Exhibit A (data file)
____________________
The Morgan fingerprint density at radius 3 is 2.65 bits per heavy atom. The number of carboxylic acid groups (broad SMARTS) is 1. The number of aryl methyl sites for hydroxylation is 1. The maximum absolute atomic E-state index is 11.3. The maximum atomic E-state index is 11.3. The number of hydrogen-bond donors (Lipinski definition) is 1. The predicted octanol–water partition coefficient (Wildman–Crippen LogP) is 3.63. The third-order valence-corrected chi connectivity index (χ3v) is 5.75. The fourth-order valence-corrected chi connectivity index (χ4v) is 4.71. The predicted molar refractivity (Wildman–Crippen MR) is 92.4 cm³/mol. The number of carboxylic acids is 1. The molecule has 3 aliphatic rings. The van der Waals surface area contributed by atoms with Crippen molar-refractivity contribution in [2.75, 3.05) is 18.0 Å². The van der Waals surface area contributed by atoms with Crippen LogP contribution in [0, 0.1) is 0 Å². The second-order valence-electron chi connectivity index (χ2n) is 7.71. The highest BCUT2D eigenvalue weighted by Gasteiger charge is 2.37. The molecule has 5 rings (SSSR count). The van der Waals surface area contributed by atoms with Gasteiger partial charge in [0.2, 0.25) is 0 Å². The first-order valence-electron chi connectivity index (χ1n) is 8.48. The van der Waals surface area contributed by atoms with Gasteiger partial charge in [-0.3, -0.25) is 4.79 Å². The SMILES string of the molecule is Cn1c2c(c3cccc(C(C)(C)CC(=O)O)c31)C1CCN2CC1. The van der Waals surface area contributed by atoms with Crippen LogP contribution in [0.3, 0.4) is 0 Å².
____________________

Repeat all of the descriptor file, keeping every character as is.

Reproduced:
The Morgan fingerprint density at radius 3 is 2.65 bits per heavy atom. The number of carboxylic acid groups (broad SMARTS) is 1. The number of aryl methyl sites for hydroxylation is 1. The maximum absolute atomic E-state index is 11.3. The maximum atomic E-state index is 11.3. The number of hydrogen-bond donors (Lipinski definition) is 1. The predicted octanol–water partition coefficient (Wildman–Crippen LogP) is 3.63. The third-order valence-corrected chi connectivity index (χ3v) is 5.75. The fourth-order valence-corrected chi connectivity index (χ4v) is 4.71. The predicted molar refractivity (Wildman–Crippen MR) is 92.4 cm³/mol. The number of carboxylic acids is 1. The molecule has 3 aliphatic rings. The van der Waals surface area contributed by atoms with Crippen molar-refractivity contribution in [2.75, 3.05) is 18.0 Å². The van der Waals surface area contributed by atoms with Crippen LogP contribution in [0, 0.1) is 0 Å². The second-order valence-electron chi connectivity index (χ2n) is 7.71. The highest BCUT2D eigenvalue weighted by Gasteiger charge is 2.37. The molecule has 5 rings (SSSR count). The van der Waals surface area contributed by atoms with Gasteiger partial charge in [0.2, 0.25) is 0 Å². The first-order valence-electron chi connectivity index (χ1n) is 8.48. The van der Waals surface area contributed by atoms with Gasteiger partial charge in [-0.3, -0.25) is 4.79 Å². The SMILES string of the molecule is Cn1c2c(c3cccc(C(C)(C)CC(=O)O)c31)C1CCN2CC1. The van der Waals surface area contributed by atoms with Crippen LogP contribution in [0.3, 0.4) is 0 Å².